Eventually all of this got resolved and I obtained my business licence, although for a while I also remained an employee, which I thought was a sensibly cautious option in the short-term. Apparently not. A scare came in the form of a rumour that although I was an employee as well as self-employed on the side, if I still had a VC61 residence permit as an employee rather than a VC62 residence permit as a self-employed person then my business licence would be invalid and terminated. I was slightly perturbed by this, and so made a few (anonymous) phone calls to various faceless functionaries in order to determine the truth of it. Indeed, due to a change in the law it was true, I must have a VC62. I hadn’t been informed of this legal adjustment, I protested. No, we weren’t obliged to inform you (that you might find yourself unwittingly in breach of the law), was the response. Kafkaesque? I fucking ask you.
Luckily, thanks to the fact that the
So once my documents were ready I got up in the middle of the night to get the train down to Bratislava to stand in a queue of ragged, frightened-looking souls outside the Czech embassy ready for opening time. I filled in the mandatory form as best I could, though parts of it were rather confusing. But then the bombshell – all my papers were fine, except for my bank account, in which I had to have a certain amount of finances. My bank account was a business account, not a personal account. At this point I lost it* and started shouting at the officious bitch behind the glass screen. Of course it’s a business account, I want a VC62 residence permit as a self-employed business person. But then the money belongs to the business, not you. I AM THE BLOODY BUSINESS! I’M SELF-EMPLOYED! THE BUSINESS IS IN MY NAME! Not good enough. Apparently I’d come to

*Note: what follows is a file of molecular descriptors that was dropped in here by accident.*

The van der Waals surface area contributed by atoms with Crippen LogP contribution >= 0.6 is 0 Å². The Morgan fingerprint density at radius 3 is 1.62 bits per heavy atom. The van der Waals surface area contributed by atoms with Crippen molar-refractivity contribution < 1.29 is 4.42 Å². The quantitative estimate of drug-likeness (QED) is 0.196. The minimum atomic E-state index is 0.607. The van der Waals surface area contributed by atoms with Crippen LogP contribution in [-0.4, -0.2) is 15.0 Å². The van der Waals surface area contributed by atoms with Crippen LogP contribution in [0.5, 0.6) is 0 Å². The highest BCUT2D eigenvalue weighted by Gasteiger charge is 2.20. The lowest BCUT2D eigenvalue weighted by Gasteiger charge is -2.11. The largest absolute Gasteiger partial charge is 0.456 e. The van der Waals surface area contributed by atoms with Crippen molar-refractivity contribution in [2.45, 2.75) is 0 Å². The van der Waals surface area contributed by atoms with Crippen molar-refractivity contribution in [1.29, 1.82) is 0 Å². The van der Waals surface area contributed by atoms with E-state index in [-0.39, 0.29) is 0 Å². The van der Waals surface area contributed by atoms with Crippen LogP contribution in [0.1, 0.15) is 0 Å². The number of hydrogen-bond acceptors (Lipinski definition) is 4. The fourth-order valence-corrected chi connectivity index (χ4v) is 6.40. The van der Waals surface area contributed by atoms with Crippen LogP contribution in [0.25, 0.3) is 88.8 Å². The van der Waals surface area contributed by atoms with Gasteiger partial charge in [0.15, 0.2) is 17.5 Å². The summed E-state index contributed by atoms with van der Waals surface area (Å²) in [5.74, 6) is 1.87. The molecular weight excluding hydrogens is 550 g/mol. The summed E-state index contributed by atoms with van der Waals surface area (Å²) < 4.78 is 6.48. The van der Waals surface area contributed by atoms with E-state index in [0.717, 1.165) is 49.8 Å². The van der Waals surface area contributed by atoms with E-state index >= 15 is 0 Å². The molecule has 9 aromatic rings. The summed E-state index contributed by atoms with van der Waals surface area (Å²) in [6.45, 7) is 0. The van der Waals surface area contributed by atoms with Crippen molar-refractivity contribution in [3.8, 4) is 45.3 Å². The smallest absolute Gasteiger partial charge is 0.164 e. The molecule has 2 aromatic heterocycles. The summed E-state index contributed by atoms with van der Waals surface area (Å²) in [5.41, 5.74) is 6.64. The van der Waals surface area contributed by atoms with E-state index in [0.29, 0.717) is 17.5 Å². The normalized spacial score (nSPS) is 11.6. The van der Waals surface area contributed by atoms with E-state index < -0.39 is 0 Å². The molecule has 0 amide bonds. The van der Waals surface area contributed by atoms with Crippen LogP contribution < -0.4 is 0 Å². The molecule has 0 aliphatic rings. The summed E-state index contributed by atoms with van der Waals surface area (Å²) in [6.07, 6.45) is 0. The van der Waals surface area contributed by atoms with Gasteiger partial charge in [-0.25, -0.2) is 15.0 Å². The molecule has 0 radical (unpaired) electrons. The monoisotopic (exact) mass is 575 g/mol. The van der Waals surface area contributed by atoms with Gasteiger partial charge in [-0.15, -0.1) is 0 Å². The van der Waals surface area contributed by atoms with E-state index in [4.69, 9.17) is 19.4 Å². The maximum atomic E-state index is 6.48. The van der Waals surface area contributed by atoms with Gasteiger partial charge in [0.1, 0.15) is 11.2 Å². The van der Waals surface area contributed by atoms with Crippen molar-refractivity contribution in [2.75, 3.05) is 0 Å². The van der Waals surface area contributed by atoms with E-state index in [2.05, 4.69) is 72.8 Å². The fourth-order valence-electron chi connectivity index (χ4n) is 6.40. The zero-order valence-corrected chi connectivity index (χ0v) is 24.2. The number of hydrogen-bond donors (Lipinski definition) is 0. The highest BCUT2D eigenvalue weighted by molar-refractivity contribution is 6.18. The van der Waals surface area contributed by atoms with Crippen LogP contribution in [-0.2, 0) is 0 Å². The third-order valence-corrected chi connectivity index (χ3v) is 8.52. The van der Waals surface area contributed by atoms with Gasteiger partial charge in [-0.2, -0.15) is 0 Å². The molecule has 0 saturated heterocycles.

This calmed me down a little, since I knew that the foreign police in
The anti-climactic end to this story is that less than two years later the
Or so I thought. Unfortunately yesterday morning I was woken up by the fat slag postwoman, who took a preposterous amount of pleasure in presenting me with an official letter from the council, informing me that apparently my business licence had expired in 2003. I immediately marched to their offices, equipped with an updated business licence that they themselves had issued to me in 2005, so I’m hoping to get away with it this time, but one never can be sure in this country. Watch this space.
I admit myself that although I’ve usually gone to great lengths to avoid Švejkism, and still feel a certain disgust whenever I encounter it, at times I too have, out of exhaustion, taken the easy option by playing the role of the stupid foreigner. In fact if I was smarter, or braver, or less proud, I might have been able to save a great deal of time, effort and money by doing so more often. After all there are thousands of ex-pats in this country who have never bothered to get a work or residence permit, let alone pay taxes and national insurance. Most of them won’t stay here long anyway, and won’t get a pension over here, but then there’s no guarantee I’ll get mine. And they’ll no doubt get away with it, since their own ignorant form of Švejkism (despite most of them never having heard of him) is one that suits the mandarins entirely – less work for them. Perhaps I should have gone in the direction of the Good Soldier, but now I’m on their records it’s surely too late. This war of attrition’s not over yet.
*Although I didn’t go as far as a usually mild-mannered American friend of mine who ended up screaming at the secretaries of the regional court the Czech equivalent of “I PAY YOUR FUCKING WAGES!! I COULD JUST WORK HERE ILLEGALLY AND NOBODY WOULD FUCKING KNOW!!”